The Perks of Being a Wallflower writer/director Stephen Chbosky is working on a new film that follows the life of beloved children writer Theodor Geisel, more popularly known as Dr. Seuss. While Dr. Seuss’ stories and artwork are essentially synonymous with childhood and his characters are instantly recognizable and enduring, it’s incredible that there hasn’t been a biopic of Geisel before.
Jonathan Stewart and Eyal Podell are writing the script. Geisel, who lived from 1904-1991, had an incredibly interesting life. The synopsis from Slash Film reads:
“The film, titled Seuss, will follow the young Theodor Geisel in the 1920s as he struggles to find his artistic voice. Geisel’s life changes for the better when he meets his future-wife Helen Palmer, who inspires him to become Dr. Seuss. Later in their marriage, Helen is inflicted with a crippling illness, and Geisel’s career begins to fall apart, until Helen inspires Geisel to write The Cat in the Hat. Geisel went on to publish more than 60 children’s books under the pen name Dr. Seuss.”
It’s in the 1920s that Geisel goes through his college years, adopts the name “Seuss”, and starts drawing for magazines, newspapers, and more. The Cat in the Hat is published in 1957. So much happens in that time: the Great Depression, the New Deal, World War II, much of which Geisel was heavily involved in as a political cartoonist. I’m looking forward to how Chbosky decides to approach this biopic which combines such a heavy historical backdrop with personal tragedy and the artist’s joyful stories. I’m also cautious about how the film will address some of Geisel’s less delightful work, such as his support of Japanese internment during the war. In The Perks of Being a Wallflower and Wonder the director has been able to navigate stories about young character facing serious issues, so hopefully this will be an interesting dive into Geisel’s character rather than a conventional, feel-good biopic.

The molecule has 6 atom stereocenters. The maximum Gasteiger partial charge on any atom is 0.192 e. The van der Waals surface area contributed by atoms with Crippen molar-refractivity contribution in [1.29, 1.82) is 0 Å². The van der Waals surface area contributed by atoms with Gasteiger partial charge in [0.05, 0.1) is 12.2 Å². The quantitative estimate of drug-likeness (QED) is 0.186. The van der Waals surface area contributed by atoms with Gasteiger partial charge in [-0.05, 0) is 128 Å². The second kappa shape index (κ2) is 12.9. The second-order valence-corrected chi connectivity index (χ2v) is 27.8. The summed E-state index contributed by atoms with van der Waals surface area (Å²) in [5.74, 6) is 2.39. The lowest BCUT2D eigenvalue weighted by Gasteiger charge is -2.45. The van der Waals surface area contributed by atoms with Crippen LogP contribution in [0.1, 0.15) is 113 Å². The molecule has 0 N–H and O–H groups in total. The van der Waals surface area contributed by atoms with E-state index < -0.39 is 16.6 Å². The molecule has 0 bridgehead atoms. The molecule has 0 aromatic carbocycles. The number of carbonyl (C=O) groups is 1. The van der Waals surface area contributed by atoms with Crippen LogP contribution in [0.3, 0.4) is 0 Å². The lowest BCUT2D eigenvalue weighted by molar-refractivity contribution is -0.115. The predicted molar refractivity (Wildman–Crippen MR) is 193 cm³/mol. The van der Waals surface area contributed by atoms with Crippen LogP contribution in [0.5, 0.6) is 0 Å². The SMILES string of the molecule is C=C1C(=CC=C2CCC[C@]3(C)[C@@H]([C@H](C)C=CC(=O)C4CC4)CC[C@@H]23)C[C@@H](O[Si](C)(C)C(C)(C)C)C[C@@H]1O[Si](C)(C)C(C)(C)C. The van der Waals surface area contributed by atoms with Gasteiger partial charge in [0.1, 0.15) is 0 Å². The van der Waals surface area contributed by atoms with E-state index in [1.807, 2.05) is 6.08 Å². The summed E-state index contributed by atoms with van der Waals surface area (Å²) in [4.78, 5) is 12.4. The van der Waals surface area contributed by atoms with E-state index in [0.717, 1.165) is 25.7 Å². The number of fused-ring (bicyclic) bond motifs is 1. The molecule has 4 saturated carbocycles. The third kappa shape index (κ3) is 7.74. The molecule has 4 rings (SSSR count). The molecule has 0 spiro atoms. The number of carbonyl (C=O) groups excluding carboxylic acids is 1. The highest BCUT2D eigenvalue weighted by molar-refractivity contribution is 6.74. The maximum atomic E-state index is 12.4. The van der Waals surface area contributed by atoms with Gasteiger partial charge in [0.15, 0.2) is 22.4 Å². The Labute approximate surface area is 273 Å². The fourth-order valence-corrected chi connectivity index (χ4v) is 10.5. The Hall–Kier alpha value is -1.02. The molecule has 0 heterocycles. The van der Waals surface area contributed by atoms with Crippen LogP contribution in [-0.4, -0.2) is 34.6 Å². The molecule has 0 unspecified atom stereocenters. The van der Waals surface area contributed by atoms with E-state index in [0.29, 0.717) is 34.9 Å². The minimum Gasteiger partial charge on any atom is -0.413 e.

What do you think about Seuss? Who should play the iconic writer?
(via Slash Film, image: Random House)
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